Rivlin,Gary. “A Long March From Maoism to Microsoft.” , 5December 2004. On Sidney Rittenberg’s current status as a highly paidconsultant to American businesses wanting assistance in making contacts withhigh lever Chinese Communist party and government officials.
Glotzer,Albert. “The Brutal March Backward.” 9, no. 3 (Fall 1996). Essay-review ofVolkogonov’s : discusses what it shows of the relationship ofCommunist parties with the Comintern.
Selcraig,James Truett. . Ann Arbor, MI: UMI Research Press, 1982. A study of Wisconsin,Illinois, Ohio, Indiana and Michigan which argues that public concern overCommunism had local sources and did not originate in Washington, that there wasminimal public controversy in Detroit, Chicago, and Cincinnati, that there werefew instances of library censorship, that few teachers were fired, and imagesof university campuses having been under a intellectual reign of terror areoverdrawn.
Sirgiovanni,George. . New Brunswick, U.S.A.: Transaction Publishers, 1990. Surveys thespectrum of anti-Communist and anti-Soviet agitation in WWII, includingconservative Catholics and Protestants, Southern Democrats, partisanRepublicans, the right-wing press, anti-Communist AFL and CIO leaders, andanti-Communist Socialists.
Schrecker,Ellen W. “The Communist Menace: Spies, Subversives, and Saboteurs.” Paperpresented at “Rethinking the Cold War Conference.” University of Wisconsin,Madison, 1991.
Endres,David J. “An International Dimension to American Anticommunism: MissionAwareness and Global Consciousness in the Catholic Students’ Mission Crusade,1935–1955.” 24 (Spring 2006).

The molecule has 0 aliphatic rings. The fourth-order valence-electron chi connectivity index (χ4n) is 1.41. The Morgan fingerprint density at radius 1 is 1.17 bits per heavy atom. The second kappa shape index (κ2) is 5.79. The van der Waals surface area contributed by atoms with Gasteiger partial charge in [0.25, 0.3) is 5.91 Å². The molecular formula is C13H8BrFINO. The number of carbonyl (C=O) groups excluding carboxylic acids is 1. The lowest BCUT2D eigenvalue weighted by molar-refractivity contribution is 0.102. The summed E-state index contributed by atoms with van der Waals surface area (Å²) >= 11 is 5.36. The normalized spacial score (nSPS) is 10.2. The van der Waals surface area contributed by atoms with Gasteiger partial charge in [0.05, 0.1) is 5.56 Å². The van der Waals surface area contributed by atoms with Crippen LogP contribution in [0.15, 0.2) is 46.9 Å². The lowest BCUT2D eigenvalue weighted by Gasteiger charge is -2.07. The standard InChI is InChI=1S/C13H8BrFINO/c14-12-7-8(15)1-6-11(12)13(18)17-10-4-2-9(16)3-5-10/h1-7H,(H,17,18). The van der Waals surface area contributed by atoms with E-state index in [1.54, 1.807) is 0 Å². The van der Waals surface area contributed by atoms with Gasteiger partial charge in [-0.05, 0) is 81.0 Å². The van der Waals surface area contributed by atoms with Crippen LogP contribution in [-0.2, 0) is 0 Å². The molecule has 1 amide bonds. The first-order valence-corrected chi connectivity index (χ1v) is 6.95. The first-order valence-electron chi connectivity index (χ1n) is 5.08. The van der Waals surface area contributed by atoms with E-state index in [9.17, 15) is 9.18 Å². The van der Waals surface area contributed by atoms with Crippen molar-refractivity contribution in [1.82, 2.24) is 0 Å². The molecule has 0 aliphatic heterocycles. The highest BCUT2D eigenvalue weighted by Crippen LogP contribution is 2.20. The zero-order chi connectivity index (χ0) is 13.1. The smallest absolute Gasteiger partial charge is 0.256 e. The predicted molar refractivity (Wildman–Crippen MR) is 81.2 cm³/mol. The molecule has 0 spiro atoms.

Critchlow,Donald T. “Reconsidering the History of Postwar Conservatism: Phyllis Schlaflyand the Grassroots Crusade Against Liberal Culture.” Paper presented atAmerican Historical Association annual meeting. Boston, MA, 2001. Schlafly wasa major figure among conservative women anti-Communists of the post-1960s era.
Schlafly,Phyllis, and Chester Charles Ward. . Alton, IL: PereMarquette Press, 1968. Popular polemical conservative attack on liberals andDemocrats as soft on domestic communism and the Soviet threat.
Green,Elna. “Gender and the Origins of Anticommunism: The Conservative Career of IdaM. Darden.” Paper presented at Organization of American Historians AnnualMeeting, 1996.
Dixler,Elsa Jane. “The Woman Question: Women and the American Communist Party,1929-1941.” Ph.D. diss. Yale University, 1974. Finds that the Communist Partywas not a feminist organization, tended to follow traditional patterns ofmale-female relations, and in the Popular Front period the Communist Partyglorified traditional women’s roles of mother, housewife, and consumer.
O’Connor,David Laurence. “Defenders of the Faith: American Catholic Lay Organizationsand Anticommunism, 1917--1975.” Ph.D. diss. SUNY, Stony Brook, 2000. FromAbstract: “This dissertation considers the role of anticommunism in shapingtwentieth-century American Catholic identity from the perspective of four layorganizations: the Catholic War Veterans (CWV),the Catholic Daughters of America (CDA), the Blue Army of OurLady of Fatima, and the CardinalMindszenty Foundation (CMF). These groups enlisted over a millionAmerican Catholics in their anticommunist crusades....”
Rawick,George P. “The New Deal and Youth: The Civil Conservation Corps, the NationalYouth Administration and the American Youth Congress.” Ph.D. diss. Universityof Wisconsin, 1957. Discusses the Communist Party’s role in the AYC and theNYA.
Kranz,Robert George. “International Education and Cocurricular Activities: TheOrigins of the United States National Student Association InternationalProgram.” Ph.D. diss. University of Wisconsin, 1992. Concludes that ananti-Communist centrist coalition controlled NSA’s international programs.
Rosswurm,Steve. “Manhood, Communism, and Americanism: The Federal Bureau ofInvestigation and American Jesuits, 1935-1960.” ser. 28, no. 2 (Spring 1996).